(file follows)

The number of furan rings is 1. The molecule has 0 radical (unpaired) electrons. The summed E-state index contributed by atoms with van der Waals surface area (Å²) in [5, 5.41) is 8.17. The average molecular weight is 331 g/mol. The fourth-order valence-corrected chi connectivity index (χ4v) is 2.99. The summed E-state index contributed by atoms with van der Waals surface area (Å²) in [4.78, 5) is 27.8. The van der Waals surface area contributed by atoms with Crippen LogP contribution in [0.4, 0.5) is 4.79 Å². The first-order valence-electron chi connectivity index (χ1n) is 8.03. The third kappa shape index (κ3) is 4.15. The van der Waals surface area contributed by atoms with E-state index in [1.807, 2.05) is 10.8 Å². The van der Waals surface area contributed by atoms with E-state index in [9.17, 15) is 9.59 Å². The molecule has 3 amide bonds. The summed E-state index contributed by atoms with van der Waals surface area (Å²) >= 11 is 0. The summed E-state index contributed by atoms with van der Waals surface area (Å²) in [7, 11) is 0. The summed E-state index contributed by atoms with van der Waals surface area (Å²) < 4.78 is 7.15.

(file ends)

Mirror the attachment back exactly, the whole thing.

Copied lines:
The number of furan rings is 1. The molecule has 0 radical (unpaired) electrons. The summed E-state index contributed by atoms with van der Waals surface area (Å²) in [5, 5.41) is 8.17. The average molecular weight is 331 g/mol. The fourth-order valence-corrected chi connectivity index (χ4v) is 2.99. The summed E-state index contributed by atoms with van der Waals surface area (Å²) in [4.78, 5) is 27.8. The van der Waals surface area contributed by atoms with Crippen LogP contribution in [0.4, 0.5) is 4.79 Å². The first-order valence-electron chi connectivity index (χ1n) is 8.03. The third kappa shape index (κ3) is 4.15. The van der Waals surface area contributed by atoms with E-state index in [1.807, 2.05) is 10.8 Å². The van der Waals surface area contributed by atoms with E-state index in [9.17, 15) is 9.59 Å². The molecule has 3 amide bonds. The summed E-state index contributed by atoms with van der Waals surface area (Å²) >= 11 is 0. The summed E-state index contributed by atoms with van der Waals surface area (Å²) in [7, 11) is 0. The summed E-state index contributed by atoms with van der Waals surface area (Å²) < 4.78 is 7.15.